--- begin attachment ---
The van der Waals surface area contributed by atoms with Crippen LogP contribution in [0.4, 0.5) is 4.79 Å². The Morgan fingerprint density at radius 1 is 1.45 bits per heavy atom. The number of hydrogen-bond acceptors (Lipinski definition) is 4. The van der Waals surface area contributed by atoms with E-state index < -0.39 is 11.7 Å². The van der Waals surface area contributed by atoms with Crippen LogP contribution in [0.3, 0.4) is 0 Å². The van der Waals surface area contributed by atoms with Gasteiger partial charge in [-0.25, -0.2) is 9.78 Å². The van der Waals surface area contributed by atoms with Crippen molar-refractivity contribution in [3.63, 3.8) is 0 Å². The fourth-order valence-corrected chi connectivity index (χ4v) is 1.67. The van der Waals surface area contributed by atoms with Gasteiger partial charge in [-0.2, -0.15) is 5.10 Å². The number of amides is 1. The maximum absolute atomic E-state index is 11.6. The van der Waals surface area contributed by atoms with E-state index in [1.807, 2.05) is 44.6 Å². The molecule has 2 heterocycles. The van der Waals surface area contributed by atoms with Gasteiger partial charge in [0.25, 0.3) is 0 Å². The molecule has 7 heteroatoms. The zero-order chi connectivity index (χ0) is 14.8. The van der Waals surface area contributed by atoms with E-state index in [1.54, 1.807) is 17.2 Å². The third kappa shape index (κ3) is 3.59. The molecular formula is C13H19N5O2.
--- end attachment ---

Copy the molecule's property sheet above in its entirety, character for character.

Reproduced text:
The van der Waals surface area contributed by atoms with Crippen LogP contribution in [0.4, 0.5) is 4.79 Å². The Morgan fingerprint density at radius 1 is 1.45 bits per heavy atom. The number of hydrogen-bond acceptors (Lipinski definition) is 4. The van der Waals surface area contributed by atoms with E-state index < -0.39 is 11.7 Å². The van der Waals surface area contributed by atoms with Crippen LogP contribution in [0.3, 0.4) is 0 Å². The van der Waals surface area contributed by atoms with Gasteiger partial charge in [-0.25, -0.2) is 9.78 Å². The van der Waals surface area contributed by atoms with Crippen molar-refractivity contribution in [3.63, 3.8) is 0 Å². The fourth-order valence-corrected chi connectivity index (χ4v) is 1.67. The van der Waals surface area contributed by atoms with Gasteiger partial charge in [-0.2, -0.15) is 5.10 Å². The number of amides is 1. The maximum absolute atomic E-state index is 11.6. The van der Waals surface area contributed by atoms with E-state index in [1.807, 2.05) is 44.6 Å². The molecule has 2 heterocycles. The van der Waals surface area contributed by atoms with Gasteiger partial charge in [0.25, 0.3) is 0 Å². The molecule has 7 heteroatoms. The zero-order chi connectivity index (χ0) is 14.8. The van der Waals surface area contributed by atoms with E-state index in [1.54, 1.807) is 17.2 Å². The third kappa shape index (κ3) is 3.59. The molecular formula is C13H19N5O2.